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Automotive - Buy
Written by live cheap staff   
Friday, 18 September 2009 16:48
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It's Your Car, but YOU Don't Have to Buy It
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You've read our articles on how to negotiate the best deal on a new or used car.  You want the low price but think that you are going to get eaten alive once you are in the showroom.  You're just not confident of your abilities, and so you're planning on heading to a no haggle dealership and go with the one-price option.  There's an easier, often overlooked, strategy that can help ensure you get a better price: bring someone else that you think will be a better negotiator.

The strange thing is, even if the person isn't any better than you are, they will have a key advantage, its not their car.  You on the other hand, are buying something that you really like and, unless you have a good poker face, the salesperson at the dealership will pick up on it.  Ideally though, you will know someone that is a good negotiator with a few car purchases under his or her belt.  Once you have identified that person, you need to make the sale to get them on the team.  If the person is a relative, you probably have an automatic volunteer.  If they are a friend or colleague, you may need to do some convincing to get them to give up what is likely to be a half day of their weekend or night time.  The more work you do ahead of time the less of their time you will need and the easier it will be to convince them.

Think about giving a colleague these two pitches:

"I am thinking of buying a new car but I am very timid, could you come to the dealership with me to buy one."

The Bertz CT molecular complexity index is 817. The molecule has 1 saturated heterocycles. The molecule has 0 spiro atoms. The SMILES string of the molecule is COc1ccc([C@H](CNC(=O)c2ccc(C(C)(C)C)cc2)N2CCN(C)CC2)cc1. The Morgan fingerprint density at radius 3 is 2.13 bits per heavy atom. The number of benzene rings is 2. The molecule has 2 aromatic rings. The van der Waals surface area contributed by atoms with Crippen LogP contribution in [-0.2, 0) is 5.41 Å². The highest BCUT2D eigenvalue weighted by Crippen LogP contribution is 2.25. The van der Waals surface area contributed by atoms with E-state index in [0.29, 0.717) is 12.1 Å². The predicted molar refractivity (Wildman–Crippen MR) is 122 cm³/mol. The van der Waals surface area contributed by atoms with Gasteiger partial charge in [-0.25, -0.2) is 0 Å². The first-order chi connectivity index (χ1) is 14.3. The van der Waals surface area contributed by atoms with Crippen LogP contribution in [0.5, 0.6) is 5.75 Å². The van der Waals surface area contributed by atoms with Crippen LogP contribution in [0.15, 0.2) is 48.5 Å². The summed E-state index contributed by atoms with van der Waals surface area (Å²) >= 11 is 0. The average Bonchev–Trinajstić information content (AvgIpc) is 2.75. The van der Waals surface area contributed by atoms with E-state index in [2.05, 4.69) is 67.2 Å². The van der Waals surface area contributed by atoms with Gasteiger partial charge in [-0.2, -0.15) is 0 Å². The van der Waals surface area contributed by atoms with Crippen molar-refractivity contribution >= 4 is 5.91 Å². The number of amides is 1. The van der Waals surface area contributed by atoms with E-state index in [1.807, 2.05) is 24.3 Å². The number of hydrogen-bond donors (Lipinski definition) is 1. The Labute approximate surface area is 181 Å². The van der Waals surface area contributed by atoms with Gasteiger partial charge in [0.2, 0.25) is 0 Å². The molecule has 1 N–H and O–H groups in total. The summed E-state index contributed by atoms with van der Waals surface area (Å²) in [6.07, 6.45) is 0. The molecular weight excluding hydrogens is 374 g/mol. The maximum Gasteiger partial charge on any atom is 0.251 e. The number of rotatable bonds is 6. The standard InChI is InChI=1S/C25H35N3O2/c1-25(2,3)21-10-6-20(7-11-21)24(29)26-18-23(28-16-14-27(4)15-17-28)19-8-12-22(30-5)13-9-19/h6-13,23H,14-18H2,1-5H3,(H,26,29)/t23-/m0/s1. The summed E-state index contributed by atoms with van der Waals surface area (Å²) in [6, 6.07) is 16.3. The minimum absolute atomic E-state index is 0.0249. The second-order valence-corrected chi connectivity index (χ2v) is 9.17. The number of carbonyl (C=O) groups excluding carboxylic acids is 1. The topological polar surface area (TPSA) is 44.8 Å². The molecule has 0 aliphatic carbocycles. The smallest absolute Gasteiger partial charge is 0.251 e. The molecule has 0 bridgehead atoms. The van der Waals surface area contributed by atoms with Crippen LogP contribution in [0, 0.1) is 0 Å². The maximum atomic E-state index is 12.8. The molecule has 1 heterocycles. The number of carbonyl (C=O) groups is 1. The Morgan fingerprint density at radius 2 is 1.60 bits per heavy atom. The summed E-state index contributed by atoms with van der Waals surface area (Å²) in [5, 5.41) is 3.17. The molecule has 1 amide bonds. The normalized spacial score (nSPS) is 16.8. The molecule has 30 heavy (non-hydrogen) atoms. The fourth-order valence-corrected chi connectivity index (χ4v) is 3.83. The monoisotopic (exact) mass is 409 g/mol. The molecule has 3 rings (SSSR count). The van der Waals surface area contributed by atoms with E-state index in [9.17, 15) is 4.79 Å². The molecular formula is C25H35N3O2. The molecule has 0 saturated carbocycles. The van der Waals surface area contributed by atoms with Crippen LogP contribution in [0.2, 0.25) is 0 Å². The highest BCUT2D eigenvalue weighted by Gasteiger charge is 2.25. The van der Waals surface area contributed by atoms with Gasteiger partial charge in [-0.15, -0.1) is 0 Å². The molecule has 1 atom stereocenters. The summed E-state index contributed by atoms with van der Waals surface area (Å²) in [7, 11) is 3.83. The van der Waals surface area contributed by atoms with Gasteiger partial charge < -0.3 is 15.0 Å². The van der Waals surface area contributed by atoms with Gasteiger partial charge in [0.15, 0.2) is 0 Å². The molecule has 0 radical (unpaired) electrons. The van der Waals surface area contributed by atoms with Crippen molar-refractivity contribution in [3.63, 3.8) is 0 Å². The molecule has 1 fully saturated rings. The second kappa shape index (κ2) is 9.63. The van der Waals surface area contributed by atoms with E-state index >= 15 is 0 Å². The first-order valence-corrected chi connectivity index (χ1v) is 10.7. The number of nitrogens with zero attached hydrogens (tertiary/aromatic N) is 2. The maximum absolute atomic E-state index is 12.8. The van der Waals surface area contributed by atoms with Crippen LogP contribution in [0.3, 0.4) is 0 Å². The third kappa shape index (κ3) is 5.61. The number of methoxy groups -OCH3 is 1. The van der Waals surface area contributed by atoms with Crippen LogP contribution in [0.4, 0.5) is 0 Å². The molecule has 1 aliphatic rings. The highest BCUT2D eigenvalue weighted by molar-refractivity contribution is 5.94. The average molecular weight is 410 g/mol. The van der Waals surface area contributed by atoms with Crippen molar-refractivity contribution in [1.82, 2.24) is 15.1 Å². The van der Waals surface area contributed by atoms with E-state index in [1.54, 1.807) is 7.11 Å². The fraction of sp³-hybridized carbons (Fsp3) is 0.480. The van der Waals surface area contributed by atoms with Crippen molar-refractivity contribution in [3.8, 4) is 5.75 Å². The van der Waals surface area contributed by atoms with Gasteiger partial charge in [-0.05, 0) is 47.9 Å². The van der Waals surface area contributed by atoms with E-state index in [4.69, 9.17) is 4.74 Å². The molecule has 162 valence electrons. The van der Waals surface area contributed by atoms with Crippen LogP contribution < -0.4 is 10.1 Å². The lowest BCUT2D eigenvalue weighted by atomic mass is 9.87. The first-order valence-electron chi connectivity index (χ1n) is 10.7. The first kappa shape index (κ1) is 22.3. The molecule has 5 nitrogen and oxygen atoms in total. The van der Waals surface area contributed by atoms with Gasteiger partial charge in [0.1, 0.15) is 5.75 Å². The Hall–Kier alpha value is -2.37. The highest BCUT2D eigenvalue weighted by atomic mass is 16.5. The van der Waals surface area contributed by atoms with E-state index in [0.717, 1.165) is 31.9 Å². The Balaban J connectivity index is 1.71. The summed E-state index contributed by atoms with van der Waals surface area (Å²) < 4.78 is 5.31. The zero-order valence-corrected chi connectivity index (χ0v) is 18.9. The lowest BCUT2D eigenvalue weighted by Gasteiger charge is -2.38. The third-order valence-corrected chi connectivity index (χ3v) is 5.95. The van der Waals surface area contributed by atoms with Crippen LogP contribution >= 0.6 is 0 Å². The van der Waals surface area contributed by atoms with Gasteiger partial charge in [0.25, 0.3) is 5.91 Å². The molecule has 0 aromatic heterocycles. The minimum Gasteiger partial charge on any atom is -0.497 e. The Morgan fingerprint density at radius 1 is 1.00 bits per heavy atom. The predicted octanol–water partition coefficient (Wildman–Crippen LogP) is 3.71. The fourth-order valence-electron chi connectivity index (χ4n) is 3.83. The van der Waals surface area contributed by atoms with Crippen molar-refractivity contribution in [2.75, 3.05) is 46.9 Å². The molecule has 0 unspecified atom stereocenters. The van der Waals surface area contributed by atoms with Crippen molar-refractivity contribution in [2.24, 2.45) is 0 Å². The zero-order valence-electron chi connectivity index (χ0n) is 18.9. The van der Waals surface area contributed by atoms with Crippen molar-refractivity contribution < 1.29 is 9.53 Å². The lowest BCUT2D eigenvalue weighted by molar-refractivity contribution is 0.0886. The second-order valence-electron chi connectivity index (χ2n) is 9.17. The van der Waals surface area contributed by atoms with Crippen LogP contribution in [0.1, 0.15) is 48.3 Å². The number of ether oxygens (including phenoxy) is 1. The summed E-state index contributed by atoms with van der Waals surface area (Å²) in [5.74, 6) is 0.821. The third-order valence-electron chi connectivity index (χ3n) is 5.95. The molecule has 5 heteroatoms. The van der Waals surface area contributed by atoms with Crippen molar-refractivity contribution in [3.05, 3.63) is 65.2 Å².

"I'm buying 2010 Honda Passport and I'd like to get it for $X.  I've done my research and that's a realistic price.  But I am afraid that when I go into the dealership I am going to get screwed.  Joe, you are a great negotiator, can you come with me this weekend and help me get it for that price?  My guess is that it will take no more than 3 hours of your time."

In the second pitch you have a very clear objective and a time and hour commitment for your colleague.  The person's natural reaction will be to ask questions and the more immediate answers you have the more confident that colleague will feel that they can help you.

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Fabian |2010-08-05 13:09:42
This has been discussed to death here:

ymclark |2010-06-26 15:31:13
When my husband wants a car I always go and am the "no we can't afford that person". When it's my car he plays that role. Arguing spouses always puts the salesperson in an akward poisiton and we usually get a great deal. We come in with our own financing and buy NOTHING extra. Also we never admit to a trade in until after we negoiated a price for the new car. Works everytime. :)
Omiewon  - Solid advice, great tactics |2010-06-28 09:01:37
From a negotiating standpoint from the dealer's perspective, this is pretty tough to deal with and the method you outline is textbook for how to get the lowest price without getting taken for a ride.

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